When I started my first site, I began scouring the forums of my biggest competitor to see what gripes their user base had with them. I then designed my site to address those issues and win over that base.
The next time you are trying to compete, see if you can take one of your competitor’s strengths and use it against them.
Ok, you have a great idea for a new website or product that you think will revolutionize the world. You have all kinds of ideas for new custom features that you think will set it apart from the competition. Perhaps you’ve already been working on this product for a while, but it doesn’t seem ready for release yet, or the costs to get it up to par seem daunting.
My advice to you – unless you’re already an established company with brand identity behind you, get the product out there as soon as you can, in its simplest, usable form. Don’t get me wrong – take the time first to make sure everything it promises it can do now works, but don’t worry about the custom redesign or advanced features yet. Get users out there using it now, and use their feedback to improve the product further.
I launched the first version of Chinese Learn Online like this. I used a default wordpress theme and recorded the first podcast in my basement and got it out there. A few weeks later, I got my first paid subscriber, who sent me a cheque in the mail. That slowly led to another subscriber, and another, until I had enough money to hire a graphic designer to redesign the site for $275. And that’s how it began.
Since then, I’ve used a lot of customer feedback and sales from the early subscribers to reinvest in the site and improve upon it substantially. As more services were offered, I raised the cost of subscriptions, but let early subscribers hang on to their original plans to reward them for their early support. There have been two advantages to this approach:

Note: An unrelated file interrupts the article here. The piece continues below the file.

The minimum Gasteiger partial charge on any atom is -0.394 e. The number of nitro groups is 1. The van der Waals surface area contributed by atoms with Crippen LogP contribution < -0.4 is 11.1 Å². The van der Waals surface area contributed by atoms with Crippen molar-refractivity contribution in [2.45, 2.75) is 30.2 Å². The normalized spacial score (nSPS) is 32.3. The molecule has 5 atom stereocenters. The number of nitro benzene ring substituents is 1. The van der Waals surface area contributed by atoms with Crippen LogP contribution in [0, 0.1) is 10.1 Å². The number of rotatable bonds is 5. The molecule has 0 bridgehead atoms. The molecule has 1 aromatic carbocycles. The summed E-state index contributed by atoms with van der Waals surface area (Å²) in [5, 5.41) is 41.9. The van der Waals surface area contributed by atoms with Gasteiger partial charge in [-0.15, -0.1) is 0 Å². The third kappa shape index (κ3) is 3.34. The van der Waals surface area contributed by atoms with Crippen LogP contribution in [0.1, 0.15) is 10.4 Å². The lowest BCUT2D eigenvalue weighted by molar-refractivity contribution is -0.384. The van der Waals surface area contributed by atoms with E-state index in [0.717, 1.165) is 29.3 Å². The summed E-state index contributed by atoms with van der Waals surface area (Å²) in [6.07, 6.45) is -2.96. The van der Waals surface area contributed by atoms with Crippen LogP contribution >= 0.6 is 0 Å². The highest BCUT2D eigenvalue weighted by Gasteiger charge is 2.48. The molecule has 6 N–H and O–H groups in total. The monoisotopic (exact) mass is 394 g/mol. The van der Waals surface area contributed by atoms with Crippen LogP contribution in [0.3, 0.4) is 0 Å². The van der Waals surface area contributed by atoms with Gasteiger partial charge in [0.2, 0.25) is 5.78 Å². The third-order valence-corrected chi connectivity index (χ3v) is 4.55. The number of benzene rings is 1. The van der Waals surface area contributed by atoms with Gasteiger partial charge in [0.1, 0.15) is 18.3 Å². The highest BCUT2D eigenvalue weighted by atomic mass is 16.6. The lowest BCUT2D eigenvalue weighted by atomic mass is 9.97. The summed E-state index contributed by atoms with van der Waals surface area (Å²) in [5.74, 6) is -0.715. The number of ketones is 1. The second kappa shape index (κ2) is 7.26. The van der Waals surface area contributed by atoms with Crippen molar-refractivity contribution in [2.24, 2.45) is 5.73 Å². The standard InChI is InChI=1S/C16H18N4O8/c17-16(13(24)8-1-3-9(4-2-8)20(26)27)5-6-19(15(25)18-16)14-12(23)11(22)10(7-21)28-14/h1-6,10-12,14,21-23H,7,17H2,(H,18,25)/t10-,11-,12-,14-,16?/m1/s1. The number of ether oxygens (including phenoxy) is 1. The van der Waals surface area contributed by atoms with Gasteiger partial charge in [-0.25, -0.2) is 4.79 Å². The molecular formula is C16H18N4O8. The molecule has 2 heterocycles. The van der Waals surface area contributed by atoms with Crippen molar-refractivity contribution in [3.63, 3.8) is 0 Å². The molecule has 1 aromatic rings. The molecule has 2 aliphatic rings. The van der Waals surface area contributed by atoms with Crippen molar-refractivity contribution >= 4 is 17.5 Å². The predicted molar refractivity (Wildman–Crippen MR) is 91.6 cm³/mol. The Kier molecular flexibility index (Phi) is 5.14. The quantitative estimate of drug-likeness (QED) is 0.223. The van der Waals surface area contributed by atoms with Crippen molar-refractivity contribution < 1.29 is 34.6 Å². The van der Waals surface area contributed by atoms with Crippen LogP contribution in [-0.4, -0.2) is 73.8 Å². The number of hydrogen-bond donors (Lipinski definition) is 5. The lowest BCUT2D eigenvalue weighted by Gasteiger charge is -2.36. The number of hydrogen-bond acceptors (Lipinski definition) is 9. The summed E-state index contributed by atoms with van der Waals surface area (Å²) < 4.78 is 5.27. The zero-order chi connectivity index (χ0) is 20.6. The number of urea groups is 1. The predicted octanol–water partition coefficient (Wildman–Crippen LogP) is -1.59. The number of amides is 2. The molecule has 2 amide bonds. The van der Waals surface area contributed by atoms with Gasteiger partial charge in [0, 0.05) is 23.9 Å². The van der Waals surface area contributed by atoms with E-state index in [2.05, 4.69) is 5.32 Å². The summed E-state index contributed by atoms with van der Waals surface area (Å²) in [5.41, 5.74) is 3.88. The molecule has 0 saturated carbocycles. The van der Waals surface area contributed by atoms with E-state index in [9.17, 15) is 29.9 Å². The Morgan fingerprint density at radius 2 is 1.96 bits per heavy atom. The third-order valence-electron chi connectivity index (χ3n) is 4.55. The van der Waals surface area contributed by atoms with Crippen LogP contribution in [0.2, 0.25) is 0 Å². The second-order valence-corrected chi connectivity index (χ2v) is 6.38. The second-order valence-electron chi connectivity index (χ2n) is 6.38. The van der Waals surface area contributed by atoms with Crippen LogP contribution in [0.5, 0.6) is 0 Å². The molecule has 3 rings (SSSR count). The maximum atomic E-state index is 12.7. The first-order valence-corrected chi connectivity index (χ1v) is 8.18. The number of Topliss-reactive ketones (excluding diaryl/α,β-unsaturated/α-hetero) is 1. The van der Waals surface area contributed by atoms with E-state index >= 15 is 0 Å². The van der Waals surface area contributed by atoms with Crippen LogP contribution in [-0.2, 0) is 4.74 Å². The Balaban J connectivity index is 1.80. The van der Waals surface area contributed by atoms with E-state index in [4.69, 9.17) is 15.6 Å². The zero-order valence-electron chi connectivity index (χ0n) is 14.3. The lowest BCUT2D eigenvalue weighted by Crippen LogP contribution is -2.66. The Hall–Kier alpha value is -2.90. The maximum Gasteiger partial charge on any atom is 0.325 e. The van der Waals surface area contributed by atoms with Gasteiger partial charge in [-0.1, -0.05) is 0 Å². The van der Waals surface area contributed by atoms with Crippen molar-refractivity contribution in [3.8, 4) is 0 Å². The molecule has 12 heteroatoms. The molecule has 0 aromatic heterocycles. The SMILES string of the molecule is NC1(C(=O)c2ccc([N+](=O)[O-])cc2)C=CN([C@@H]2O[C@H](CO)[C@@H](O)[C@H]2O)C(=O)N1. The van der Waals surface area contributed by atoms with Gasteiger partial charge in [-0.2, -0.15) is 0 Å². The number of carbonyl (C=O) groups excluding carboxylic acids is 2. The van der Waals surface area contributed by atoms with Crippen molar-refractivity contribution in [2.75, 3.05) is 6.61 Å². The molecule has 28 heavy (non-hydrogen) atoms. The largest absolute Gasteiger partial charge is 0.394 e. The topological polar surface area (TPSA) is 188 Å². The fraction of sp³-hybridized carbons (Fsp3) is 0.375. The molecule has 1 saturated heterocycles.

I was able to get started much quicker than if I had tried to raise the funds to build the site with all its features to begin with.
Much of the changes that were made to the site later on came from customer feedback from early users. This was feedback that I wouldn’t have been able to generate on my own. These early users were happy to see the changes they suggested being incorporated which made them evangelists and help promote the site further.
I later used this same approach to launch my STL Contacts Manager app on the app store. That app has gone through several updates and releases, mainly from customer feedback. The funds from early sales helped pay for future updates, and the app today is much more feature packed than anything I could ever have come up with (or afforded) had I tried to do so in the beginning.
Do you have any projects that you have been working on, that have taken forever to launch? Is there anything you can do to simplify it, in order to get a functional, early release out there?
I’m working on a new project at the moment, that requires me to find a new developer to outsource to. Over the years, I’ve found several good people on outsourcing sites, from countries around the world, who I’ll return to when I have a project that matches their skill set. Every now and then however, I’ll expand into a new area that requires new people with new skills, so that requires posting the project online and soliciting bids from interested developers.
There seem to be a lot of great companies out there, who all have great experience, who all have great ratings and who all bid on your project at similar prices. So how do you pick which one to go with? Here are a few tips I’ve developed that have worked well for me.